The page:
Member states are wasting time propping up job sectors and energy sources that have no long-term future, argues Jean Lambert.
Arguing the need for a coherent, long-term policy on investment in resource efficient, low-emission sectors and workforce engagement to ensure a ‘just transition’ is not always easy. Especially when governments seem intent on propping up coal rather than supporting low carbon energy and job creation.
But we need to fight this battle, and this is why I am authoring a report on the green employment initiative: tapping into the job creation potential of the green economy in parliament’s employment and social affairs committee.
It picks up on the former European commission’s paper and is informed by expert input from the international labour organisation, social partners, including the SME sector EU agencies, training bodies and other relevant stakeholders.
With political will, many things are possible. Between now and 2023, direct and indirect employment in the wind, wave and tidal energy sectors alone could grow from 34,000 in 2013 to over 100,000 within the EU.
The potential to create and support many thousands of green jobs should be viewed as an attractive and sensible opportunity, especially given current unemployment rates, and it’s worth considering just what such a job is. It could be a park ranger or landscape gardener.
One definition of a green job is any decent job that contributes to preserving or restoring the quality of the environment: whether it is in agriculture, industry, services or administration.
And it must be a decent job that is fairly paid with good working conditions.
The green agenda is intrinsically linked to jobs, skills and economic issues. As we extract more polluting oil from the earth’s crust we will have to drill deeper to reach new wells.
Eventually this will become so uneconomical that it will be cheaper to invest in other forms of power. Why wait for that to happen?
We are starting to see real change, yielding real results from the fossil fuel divestment movement. It is a worldwide movement, growing fast and gaining popularity, with universities and other institutions committing to divest from fossil fuels and reduce carbon emissions.
These are welcome developments but as well as divesting we need to invest, for example in solar. There are many opportunities for pension funds to invest in a clean energy future, whether putting solar panels on schools and car parks in large cities or supporting sensitively sited tidal and wave technologies.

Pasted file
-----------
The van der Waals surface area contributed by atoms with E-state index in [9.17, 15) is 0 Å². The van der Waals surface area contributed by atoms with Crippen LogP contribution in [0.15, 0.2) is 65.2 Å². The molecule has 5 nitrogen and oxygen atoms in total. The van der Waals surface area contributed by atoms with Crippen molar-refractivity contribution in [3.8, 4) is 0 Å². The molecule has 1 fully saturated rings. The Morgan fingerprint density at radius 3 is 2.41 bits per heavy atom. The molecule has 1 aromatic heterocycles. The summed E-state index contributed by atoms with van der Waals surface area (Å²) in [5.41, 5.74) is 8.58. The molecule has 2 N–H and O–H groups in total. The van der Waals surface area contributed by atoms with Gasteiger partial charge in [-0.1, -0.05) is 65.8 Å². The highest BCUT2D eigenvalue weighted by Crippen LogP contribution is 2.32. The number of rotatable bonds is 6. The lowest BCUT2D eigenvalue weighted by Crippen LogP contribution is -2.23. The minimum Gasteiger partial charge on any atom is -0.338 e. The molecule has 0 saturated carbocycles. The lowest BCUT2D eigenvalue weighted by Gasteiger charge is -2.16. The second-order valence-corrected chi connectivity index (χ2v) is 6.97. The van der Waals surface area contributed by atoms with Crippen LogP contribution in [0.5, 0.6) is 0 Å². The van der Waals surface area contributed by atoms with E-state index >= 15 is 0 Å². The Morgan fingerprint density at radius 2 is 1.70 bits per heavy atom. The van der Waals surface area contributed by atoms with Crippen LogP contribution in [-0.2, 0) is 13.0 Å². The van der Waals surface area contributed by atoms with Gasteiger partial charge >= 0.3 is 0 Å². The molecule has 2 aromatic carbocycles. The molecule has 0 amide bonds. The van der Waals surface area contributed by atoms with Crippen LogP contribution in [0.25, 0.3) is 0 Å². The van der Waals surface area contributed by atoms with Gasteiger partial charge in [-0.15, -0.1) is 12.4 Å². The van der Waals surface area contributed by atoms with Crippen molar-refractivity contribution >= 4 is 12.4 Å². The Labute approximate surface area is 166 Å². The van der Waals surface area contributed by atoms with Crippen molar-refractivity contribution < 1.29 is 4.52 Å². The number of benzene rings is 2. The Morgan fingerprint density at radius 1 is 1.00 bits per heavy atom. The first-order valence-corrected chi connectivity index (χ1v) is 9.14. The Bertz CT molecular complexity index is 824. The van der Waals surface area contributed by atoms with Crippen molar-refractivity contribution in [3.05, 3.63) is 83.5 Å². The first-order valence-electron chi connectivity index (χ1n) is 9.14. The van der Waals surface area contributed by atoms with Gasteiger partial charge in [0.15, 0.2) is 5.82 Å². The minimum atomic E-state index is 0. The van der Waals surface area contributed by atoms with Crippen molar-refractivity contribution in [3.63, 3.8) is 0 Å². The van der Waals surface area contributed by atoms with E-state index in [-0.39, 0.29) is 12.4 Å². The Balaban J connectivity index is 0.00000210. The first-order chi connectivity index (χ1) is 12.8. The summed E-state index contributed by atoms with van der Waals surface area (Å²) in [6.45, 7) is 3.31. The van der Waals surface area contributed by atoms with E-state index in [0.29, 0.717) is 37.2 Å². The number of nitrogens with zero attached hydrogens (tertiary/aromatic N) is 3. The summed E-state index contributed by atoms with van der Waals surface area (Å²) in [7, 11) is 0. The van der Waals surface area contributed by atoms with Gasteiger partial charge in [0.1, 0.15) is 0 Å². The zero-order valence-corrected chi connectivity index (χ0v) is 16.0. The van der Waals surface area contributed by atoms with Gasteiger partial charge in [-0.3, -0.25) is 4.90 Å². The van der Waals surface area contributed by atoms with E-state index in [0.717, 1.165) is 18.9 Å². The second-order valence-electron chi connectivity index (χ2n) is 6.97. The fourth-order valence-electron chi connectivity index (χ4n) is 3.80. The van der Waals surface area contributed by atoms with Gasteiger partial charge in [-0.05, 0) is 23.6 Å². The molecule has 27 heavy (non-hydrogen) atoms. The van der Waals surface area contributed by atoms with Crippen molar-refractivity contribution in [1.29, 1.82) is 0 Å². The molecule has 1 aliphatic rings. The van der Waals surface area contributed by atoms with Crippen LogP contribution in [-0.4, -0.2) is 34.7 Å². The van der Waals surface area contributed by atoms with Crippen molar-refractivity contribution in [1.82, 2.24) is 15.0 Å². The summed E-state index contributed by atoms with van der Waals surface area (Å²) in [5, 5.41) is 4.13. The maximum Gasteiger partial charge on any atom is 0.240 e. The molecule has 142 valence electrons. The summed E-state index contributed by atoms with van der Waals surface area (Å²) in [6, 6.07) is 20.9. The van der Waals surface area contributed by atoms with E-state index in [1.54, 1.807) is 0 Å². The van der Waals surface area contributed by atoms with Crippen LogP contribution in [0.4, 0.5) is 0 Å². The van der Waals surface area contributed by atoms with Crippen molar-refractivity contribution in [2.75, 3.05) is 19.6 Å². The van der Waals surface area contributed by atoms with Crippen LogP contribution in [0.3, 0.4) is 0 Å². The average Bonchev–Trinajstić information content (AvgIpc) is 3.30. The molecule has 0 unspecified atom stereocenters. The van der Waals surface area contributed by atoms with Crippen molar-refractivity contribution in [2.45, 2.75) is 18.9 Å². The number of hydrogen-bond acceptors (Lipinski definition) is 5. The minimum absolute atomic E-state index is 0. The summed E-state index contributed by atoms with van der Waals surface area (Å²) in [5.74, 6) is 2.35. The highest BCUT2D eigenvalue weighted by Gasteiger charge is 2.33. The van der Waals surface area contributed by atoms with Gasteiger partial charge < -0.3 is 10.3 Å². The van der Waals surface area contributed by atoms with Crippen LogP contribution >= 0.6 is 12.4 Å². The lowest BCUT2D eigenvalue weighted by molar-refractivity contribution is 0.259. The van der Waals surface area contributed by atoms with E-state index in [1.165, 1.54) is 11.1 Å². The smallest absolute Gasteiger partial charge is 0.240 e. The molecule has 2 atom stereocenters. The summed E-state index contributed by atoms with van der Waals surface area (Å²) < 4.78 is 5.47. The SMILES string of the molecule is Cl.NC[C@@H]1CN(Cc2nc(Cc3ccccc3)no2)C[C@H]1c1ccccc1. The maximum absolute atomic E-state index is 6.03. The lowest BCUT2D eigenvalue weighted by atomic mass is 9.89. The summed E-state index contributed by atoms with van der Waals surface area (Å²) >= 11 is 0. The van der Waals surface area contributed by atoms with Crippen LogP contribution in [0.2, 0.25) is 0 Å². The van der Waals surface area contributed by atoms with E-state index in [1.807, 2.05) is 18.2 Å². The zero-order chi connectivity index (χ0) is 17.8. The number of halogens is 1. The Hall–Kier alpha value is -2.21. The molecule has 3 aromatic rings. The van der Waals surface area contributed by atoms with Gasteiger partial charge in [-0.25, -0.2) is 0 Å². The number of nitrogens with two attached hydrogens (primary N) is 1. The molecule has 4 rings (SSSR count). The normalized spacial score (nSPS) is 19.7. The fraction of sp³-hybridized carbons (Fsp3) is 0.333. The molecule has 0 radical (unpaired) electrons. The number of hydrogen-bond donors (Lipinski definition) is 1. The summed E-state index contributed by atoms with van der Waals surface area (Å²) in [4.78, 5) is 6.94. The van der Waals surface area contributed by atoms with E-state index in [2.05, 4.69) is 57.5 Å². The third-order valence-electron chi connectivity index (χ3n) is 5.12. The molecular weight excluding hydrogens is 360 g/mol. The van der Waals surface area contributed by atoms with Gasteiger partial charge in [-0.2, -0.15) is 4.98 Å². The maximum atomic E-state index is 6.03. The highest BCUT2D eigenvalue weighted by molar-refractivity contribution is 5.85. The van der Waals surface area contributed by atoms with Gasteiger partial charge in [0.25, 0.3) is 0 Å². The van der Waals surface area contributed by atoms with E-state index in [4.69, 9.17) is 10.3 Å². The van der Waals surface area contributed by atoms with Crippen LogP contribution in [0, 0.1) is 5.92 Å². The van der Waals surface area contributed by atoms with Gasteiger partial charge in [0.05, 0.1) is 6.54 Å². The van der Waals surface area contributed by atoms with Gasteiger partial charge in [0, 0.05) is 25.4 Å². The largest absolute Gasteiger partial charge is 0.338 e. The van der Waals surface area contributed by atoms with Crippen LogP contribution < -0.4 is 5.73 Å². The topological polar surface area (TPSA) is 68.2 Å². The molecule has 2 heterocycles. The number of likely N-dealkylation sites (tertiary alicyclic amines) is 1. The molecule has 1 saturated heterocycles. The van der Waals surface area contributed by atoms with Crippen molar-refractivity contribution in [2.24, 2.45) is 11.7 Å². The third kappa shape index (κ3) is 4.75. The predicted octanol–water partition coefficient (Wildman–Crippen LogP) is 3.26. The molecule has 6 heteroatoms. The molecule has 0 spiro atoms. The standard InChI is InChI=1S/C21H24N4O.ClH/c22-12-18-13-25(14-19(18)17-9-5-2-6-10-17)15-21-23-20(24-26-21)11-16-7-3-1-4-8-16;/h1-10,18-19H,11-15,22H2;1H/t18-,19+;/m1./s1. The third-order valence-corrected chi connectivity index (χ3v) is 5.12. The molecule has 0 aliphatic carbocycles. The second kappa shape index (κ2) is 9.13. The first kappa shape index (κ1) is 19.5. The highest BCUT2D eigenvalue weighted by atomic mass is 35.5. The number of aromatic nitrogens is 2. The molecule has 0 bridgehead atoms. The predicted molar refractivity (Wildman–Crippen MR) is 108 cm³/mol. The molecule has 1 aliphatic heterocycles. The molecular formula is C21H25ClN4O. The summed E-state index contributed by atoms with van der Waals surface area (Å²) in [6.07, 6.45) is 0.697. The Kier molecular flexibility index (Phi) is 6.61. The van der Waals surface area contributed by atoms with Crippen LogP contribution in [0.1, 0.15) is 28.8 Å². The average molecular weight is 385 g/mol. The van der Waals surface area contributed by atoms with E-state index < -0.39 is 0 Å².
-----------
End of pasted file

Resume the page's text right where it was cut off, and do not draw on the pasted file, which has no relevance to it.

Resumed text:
Looking at the built environment, there is still so much more we can do in order to increase energy efficiency and reduce consumption, emissions and fuel poverty.
According to the European environment agency, the green goods and services sector grew by more than 50 per cent between 2000 and 2011, generating over 1.3 million jobs that have benefited the EU’s export balance and its economic competitiveness.
The EU2020 strategy to promote sustainable and inclusive economies recognises the pivotal role of a transition towards green and socially fair economies.
Perhaps the real question that needs to be answered is will we let government timidity choke this much needed growth sector?
We know much of what works: a shift in taxation from labour to environmental taxation – while counterbalancing any regressive effects; investment in energy and resource efficiency and developing the supply chain from concept to production, through a clear industrial strategy.
Stakeholders were generally clear about the need for a coherent, consistent and clear policy framework and that appropriate binding targets play a role in providing that sense of direction and consistency. Many mentioned the importance of ambitious outcomes for the ‘circular economy’ package and this December’s Paris conference on climate change.
In bringing about this transition to a green economy, workforce engagement is not only desirable but also necessary. It is a fact that some sectors will undergo considerable change, even decline, and managing that change will be more positive with the provision of effective support mechanisms retraining and possible change of production.
EU funds can really contribute if they are used efficiently. Local and regional government have a key role to play – not least through developing ‘just transition roadmaps’ – so they can manage change for the benefit of workers and communities and not simply just react to circumstances.
Change is inevitable, in the light of increasing pressure on our environment, climate change and growing demands on the world’s resources – with all the social pressures this can bring.
We therefore need to do our utmost to maximise the job potential of measures taken to tackle these problems and target our policies, investment and skills development in that direction – not cling to yesterday’s ideas.